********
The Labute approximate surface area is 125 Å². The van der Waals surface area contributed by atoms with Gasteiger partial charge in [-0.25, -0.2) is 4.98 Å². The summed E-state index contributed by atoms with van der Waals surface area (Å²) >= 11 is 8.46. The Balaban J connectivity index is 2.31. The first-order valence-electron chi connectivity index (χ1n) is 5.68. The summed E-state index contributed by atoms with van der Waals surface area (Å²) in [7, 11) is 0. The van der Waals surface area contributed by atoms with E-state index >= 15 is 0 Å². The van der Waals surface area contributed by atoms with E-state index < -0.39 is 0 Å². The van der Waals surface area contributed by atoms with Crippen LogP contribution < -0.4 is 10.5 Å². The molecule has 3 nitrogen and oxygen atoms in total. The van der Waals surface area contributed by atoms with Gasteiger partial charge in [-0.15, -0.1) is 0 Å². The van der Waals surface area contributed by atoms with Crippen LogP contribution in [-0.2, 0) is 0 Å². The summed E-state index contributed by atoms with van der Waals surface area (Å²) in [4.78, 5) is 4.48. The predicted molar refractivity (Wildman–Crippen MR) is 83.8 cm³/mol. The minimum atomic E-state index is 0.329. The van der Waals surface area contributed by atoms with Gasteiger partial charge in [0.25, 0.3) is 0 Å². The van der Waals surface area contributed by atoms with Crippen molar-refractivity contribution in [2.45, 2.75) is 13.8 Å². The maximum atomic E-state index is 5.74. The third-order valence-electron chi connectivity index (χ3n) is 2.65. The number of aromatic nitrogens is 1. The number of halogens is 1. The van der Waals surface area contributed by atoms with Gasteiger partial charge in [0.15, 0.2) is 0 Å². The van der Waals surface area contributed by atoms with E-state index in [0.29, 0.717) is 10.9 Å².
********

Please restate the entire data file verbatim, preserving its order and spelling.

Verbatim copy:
The Labute approximate surface area is 125 Å². The van der Waals surface area contributed by atoms with Gasteiger partial charge in [-0.25, -0.2) is 4.98 Å². The summed E-state index contributed by atoms with van der Waals surface area (Å²) >= 11 is 8.46. The Balaban J connectivity index is 2.31. The first-order valence-electron chi connectivity index (χ1n) is 5.68. The summed E-state index contributed by atoms with van der Waals surface area (Å²) in [7, 11) is 0. The van der Waals surface area contributed by atoms with E-state index >= 15 is 0 Å². The van der Waals surface area contributed by atoms with E-state index < -0.39 is 0 Å². The van der Waals surface area contributed by atoms with Crippen LogP contribution < -0.4 is 10.5 Å². The molecule has 3 nitrogen and oxygen atoms in total. The van der Waals surface area contributed by atoms with Gasteiger partial charge in [-0.15, -0.1) is 0 Å². The van der Waals surface area contributed by atoms with Crippen LogP contribution in [-0.2, 0) is 0 Å². The summed E-state index contributed by atoms with van der Waals surface area (Å²) in [4.78, 5) is 4.48. The predicted molar refractivity (Wildman–Crippen MR) is 83.8 cm³/mol. The minimum atomic E-state index is 0.329. The van der Waals surface area contributed by atoms with Gasteiger partial charge in [0.25, 0.3) is 0 Å². The van der Waals surface area contributed by atoms with Crippen molar-refractivity contribution in [2.45, 2.75) is 13.8 Å². The maximum atomic E-state index is 5.74. The third-order valence-electron chi connectivity index (χ3n) is 2.65. The number of aromatic nitrogens is 1. The number of halogens is 1. The van der Waals surface area contributed by atoms with Gasteiger partial charge in [0.15, 0.2) is 0 Å². The van der Waals surface area contributed by atoms with E-state index in [0.29, 0.717) is 10.9 Å².